CNBC's Dominic Chu looks ahead to what are likely to be next week's top business and financial stories.» Read More
CRUDE DOWN $1 A BARREL.
T. Boone Pickens says Saudi production is topping out at about 10 million barrels per day and oil prices will return to $70 per barrel by year end.
The chairman of Jordanian business and energy association Edama tells CNBC that Jordan's energy sector is facing a major transformation.
Boone Pickens, BP Capital, shares his outlook on oil prices. And former Dallas Fed President Richard Fischer, weighs in.
It's too soon for Saudi Arabia to take its victory bow. The decision not to cut has failed to bring frackers to their knees.
CNBC's Jackie DeAngelis reports the latest results from a CNBC survey on oil prices.
CNBC's Stephen Sedgwick provides a preview of OPEC's international seminar attended by energy ministers, oil company executives, and academic experts.
Valerie Marcel, associate fellow at Chatham House, explains why there's "much less of a connection" between oil and geopolitics than there used to be.
VIENNA, June 4- The U.S. tight-oil boom is here to stay despite low crude prices as technological breakthroughs will allow steep reductions in costs, the head of U.S. firm ConocoPhillips told a seminar organised by oil-producing group OPEC. OPEC chose instead to fight for market share, betting that a price drop would depress output in higher-cost producers such...
Discussing production levels, Gary Ross, executive chairman and head of global oil at PIRA Energy Group, says Iranian oil won't hit the market until 2016.
*OPEC expected to keep oil production high, roll over target. LONDON, June 4- Oil prices slipped on Thursday ahead of a key OPEC meeting to decide production policy at a time of huge global oversupply. "A roll-over in OPEC's production target is built into prices," said Tamas Varga, oil analyst at London brokerage PVM Oil Associates.
*Global crude glut remains as OPEC seen keeping output high. SINGAPORE, June 4- Oil prices fell on Thursday as a large crude glut overshadowed strong global fuel demand ahead of a meeting on Friday in which OPEC looks to be unlikely to change its production quota. Energy advisory Wood Mackenzie said on Thursday it was unlikely OPEC would agree to cut output at its...
CNBC's Steve Sedgwick reports from the OPEC meeting in Vienna. He explains why he doesn't like the idea of a new normal when it comes to oil prices.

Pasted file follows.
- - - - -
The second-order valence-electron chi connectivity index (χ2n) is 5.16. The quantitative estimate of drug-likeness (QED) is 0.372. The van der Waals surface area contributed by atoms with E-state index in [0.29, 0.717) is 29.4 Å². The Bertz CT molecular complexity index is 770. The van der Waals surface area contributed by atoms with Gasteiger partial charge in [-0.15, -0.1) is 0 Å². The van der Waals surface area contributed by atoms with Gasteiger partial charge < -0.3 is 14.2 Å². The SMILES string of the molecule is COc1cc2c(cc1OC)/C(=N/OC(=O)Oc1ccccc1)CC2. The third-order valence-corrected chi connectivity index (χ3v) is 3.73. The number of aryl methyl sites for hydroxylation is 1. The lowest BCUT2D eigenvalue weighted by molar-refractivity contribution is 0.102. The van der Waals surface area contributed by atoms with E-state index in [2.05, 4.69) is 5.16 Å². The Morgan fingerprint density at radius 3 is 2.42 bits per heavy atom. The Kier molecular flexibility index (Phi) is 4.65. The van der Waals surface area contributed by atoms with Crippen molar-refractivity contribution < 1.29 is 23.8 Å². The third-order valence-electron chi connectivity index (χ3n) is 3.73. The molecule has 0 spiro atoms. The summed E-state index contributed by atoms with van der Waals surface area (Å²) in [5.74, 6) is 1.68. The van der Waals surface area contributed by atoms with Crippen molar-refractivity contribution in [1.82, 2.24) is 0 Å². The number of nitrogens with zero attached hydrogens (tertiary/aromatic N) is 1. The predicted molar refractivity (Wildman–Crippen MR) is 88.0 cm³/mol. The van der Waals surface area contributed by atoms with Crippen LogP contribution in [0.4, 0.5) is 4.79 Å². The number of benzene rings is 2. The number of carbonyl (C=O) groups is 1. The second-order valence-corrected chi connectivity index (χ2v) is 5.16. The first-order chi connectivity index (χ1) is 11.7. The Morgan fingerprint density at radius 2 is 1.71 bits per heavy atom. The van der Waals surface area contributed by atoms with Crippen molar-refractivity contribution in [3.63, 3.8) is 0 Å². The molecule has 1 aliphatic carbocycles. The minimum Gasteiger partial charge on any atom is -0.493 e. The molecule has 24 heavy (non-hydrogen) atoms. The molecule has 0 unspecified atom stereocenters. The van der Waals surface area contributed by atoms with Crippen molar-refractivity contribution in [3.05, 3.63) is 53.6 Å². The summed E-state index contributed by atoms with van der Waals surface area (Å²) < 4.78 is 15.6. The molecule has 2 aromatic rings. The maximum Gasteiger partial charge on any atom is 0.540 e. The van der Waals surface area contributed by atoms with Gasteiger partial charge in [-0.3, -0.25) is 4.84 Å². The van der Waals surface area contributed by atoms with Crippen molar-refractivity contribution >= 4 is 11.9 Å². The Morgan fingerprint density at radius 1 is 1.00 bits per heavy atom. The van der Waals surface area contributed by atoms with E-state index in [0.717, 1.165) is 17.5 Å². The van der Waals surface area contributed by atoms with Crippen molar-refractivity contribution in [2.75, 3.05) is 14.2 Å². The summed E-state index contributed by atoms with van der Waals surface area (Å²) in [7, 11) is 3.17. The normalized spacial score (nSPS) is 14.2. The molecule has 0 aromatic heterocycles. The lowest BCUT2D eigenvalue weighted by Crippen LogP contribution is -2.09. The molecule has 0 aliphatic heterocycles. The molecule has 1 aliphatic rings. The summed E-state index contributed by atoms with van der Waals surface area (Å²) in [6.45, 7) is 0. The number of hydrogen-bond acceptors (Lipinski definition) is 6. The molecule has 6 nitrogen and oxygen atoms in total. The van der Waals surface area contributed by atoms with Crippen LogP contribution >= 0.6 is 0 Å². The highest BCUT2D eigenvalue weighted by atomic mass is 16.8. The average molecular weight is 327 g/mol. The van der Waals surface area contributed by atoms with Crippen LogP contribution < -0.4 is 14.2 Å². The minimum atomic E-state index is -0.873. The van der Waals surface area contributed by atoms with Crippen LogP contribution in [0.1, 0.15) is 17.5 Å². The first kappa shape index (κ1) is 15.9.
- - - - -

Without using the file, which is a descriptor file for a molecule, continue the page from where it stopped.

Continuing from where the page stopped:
Whatever OPEC decides this week, sentiment will be the key driver of oil markets - as it has been so many times before.
Vandana Hari, Asia editorial director at Platts, says markets are expecting the Organization of the Petroleum Exporting Countries (OPEC) to hold output levels steady.
Weak global economic growth momentum and a supply glut will cap oil prices at around $60 for the rest of 2015 and into 2016, analysts say.
*Global crude glut remains as OPEC seen keeping output high. Front-month Brent futures were down 16 cents at $63.64 per barrel by 0300 GMT. Energy advisory Wood Mackenzie said that it was very unlikely that OPEC would agree to cut output at its June 5 meeting and that it expected the group's crude output to remain just above its 30 million bpd production ceiling...
Rising European bond yields raised concern that the availability of speculative money that had been invested in oil could dry up.
SINGAPORE, June 4- Oil prices edged up on Thursday as strong global fuel demand and a sliding dollar overshadowed a large crude glut that had helped pull down the market by 3 percent in the previous session. Front-month Brent futures were up 15 cents from their last settlement to $63.95 a barrel by 0121 GMT on Thursday. Goldman Sachs said that Europe's high diesel...
*Front-month U.S. crude futures were at $59.67 per barrel at 0000 GMT on Thursday, up 3 cents from their last settlement. *With Brent prices weighed by OPEC's oversupply and U.S. prices supported by the peak demand season and lower stocks, Brent's premium over U.S. contracts has fallen to just over $4 per barrel, down from almost $8.50 in mid-April.